I recently visited the studio of the French artist Shaka who emerged on graffiti style for an interview.
Alternative Paris and My Life on My Bike came to submerse ourselves in the anxious universe of Shaka – a felling that is strongly provoked by his work on canvas, sculptures and graffiti painting, through characters in movements that reveal the emotional work behind the facade of everyday human interactions.
Shaka’s first experience on the streets, in 1995, was influenced by punk and hip hop culture. In the beginning he used to make small stencils against racism and messages about anarchy around Jamaican music. Later Shaka started to observe graffiti on the trains in France, and hip hop songs on TV got him inspired to make graffiti. In the beginning it was only for fun, but later he realized how he could mix graffiti with his painting skills and nowadays his work is a result of all these experiences: “I like to mix it all, in fact it’s just the way hip hop works, mixing elements to make music. I work in the same way.”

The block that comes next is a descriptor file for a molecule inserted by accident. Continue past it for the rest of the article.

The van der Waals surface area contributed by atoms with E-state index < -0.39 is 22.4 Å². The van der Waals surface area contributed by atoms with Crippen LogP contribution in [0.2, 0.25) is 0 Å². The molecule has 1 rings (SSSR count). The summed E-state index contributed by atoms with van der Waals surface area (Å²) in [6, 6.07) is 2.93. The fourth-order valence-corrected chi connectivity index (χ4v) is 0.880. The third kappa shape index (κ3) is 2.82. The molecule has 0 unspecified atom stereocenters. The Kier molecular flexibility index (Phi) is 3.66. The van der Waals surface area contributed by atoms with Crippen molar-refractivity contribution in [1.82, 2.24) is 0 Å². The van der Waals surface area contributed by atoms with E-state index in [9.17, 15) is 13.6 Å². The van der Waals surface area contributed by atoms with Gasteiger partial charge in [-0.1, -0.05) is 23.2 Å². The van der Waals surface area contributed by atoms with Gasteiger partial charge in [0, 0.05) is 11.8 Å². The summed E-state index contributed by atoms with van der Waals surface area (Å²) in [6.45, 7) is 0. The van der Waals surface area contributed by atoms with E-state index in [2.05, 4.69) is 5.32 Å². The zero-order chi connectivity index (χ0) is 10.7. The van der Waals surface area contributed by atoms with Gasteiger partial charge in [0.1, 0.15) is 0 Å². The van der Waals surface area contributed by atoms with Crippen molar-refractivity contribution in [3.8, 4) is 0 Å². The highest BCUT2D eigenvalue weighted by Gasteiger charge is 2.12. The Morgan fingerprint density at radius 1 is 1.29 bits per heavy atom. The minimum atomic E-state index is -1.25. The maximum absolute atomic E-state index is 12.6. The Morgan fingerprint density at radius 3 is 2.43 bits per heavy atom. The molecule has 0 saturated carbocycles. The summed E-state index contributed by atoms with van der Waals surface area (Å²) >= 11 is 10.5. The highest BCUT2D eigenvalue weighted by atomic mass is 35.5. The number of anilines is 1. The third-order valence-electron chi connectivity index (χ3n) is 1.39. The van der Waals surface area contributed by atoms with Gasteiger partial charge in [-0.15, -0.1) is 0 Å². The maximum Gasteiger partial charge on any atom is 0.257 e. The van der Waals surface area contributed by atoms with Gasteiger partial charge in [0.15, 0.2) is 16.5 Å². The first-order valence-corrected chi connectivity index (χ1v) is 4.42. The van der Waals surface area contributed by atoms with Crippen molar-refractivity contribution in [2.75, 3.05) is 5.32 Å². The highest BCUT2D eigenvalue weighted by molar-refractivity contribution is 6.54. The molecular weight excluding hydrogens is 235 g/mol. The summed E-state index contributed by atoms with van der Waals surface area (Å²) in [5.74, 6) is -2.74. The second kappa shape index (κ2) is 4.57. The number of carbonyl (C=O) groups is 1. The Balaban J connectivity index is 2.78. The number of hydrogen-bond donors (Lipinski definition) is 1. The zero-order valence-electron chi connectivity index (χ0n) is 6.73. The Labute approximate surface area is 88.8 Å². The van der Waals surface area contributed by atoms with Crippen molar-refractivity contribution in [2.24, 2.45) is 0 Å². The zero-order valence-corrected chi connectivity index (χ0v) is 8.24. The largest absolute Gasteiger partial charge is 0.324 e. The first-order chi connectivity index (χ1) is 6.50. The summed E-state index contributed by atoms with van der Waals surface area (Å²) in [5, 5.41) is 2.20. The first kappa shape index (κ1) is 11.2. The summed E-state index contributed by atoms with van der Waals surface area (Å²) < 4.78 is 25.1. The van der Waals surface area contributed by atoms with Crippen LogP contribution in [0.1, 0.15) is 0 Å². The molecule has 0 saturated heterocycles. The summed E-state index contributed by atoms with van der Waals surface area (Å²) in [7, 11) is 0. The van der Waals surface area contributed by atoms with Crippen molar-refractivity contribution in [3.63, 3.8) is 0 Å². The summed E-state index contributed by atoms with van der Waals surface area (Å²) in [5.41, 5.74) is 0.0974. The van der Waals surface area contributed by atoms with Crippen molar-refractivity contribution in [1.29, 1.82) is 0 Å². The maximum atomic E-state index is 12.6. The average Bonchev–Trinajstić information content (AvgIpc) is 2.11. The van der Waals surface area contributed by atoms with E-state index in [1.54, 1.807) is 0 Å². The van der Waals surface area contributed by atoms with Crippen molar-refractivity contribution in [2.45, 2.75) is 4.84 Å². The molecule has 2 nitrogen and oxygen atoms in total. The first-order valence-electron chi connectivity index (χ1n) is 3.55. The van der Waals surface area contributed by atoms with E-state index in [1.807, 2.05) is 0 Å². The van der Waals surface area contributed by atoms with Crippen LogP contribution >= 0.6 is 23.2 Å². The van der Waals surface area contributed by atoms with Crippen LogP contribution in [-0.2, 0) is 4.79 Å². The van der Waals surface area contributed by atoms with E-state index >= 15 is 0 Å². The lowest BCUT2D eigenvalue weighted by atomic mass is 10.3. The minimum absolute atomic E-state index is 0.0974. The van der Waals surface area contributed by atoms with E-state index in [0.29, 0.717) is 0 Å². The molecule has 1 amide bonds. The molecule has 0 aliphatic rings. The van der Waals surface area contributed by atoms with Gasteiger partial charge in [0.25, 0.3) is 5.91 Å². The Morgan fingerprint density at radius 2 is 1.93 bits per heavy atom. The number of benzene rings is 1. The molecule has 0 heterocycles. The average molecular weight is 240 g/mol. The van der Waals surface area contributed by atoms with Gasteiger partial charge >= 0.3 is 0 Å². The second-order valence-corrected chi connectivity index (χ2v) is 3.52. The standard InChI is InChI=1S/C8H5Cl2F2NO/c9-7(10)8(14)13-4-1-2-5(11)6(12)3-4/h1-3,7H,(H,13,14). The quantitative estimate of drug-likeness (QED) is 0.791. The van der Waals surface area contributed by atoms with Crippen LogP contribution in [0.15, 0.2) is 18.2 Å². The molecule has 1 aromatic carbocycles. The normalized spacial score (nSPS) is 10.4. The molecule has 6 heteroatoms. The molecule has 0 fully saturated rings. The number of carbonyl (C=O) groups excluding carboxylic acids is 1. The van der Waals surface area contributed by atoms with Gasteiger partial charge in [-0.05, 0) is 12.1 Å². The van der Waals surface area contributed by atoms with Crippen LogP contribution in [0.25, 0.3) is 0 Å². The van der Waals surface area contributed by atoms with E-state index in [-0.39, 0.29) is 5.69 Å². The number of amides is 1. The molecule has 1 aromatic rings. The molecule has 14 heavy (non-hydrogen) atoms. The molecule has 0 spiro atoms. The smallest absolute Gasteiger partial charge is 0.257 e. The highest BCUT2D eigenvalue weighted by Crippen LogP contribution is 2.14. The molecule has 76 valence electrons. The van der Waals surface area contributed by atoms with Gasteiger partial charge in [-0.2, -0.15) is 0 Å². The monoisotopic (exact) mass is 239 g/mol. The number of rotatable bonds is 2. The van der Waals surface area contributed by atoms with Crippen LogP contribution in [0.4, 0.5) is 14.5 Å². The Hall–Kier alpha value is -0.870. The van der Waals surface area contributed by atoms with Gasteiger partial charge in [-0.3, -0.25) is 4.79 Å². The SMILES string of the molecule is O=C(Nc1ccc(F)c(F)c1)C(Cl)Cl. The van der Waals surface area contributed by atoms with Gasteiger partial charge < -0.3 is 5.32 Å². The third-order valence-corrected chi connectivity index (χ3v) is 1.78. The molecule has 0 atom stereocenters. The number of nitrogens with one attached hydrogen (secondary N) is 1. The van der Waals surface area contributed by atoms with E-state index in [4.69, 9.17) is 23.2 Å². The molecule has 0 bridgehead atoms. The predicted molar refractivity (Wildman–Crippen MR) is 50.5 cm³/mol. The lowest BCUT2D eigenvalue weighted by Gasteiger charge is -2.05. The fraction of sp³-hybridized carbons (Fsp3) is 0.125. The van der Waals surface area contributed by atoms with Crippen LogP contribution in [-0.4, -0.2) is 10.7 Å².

He started to do graffiti in the streets of Paris and suburbs seventeen years ago. It was a natural way to continue painting for someone who started doing it on childhood.
“I started to paint with oil on canvas when I was 9 years old, so when I started with graffiti I already had that experience. By the age of 18, my friends and I were students and we didn’t want to stay at home or paint in a studio, we were looking for fun and graffiti was a way of combining both. Graffiti was really expressive for me, I wasn’t judged, I was free! I had a new name, I was excited, it brought me a good vibration and feeling, and that’s how I discovered a new way to paint”.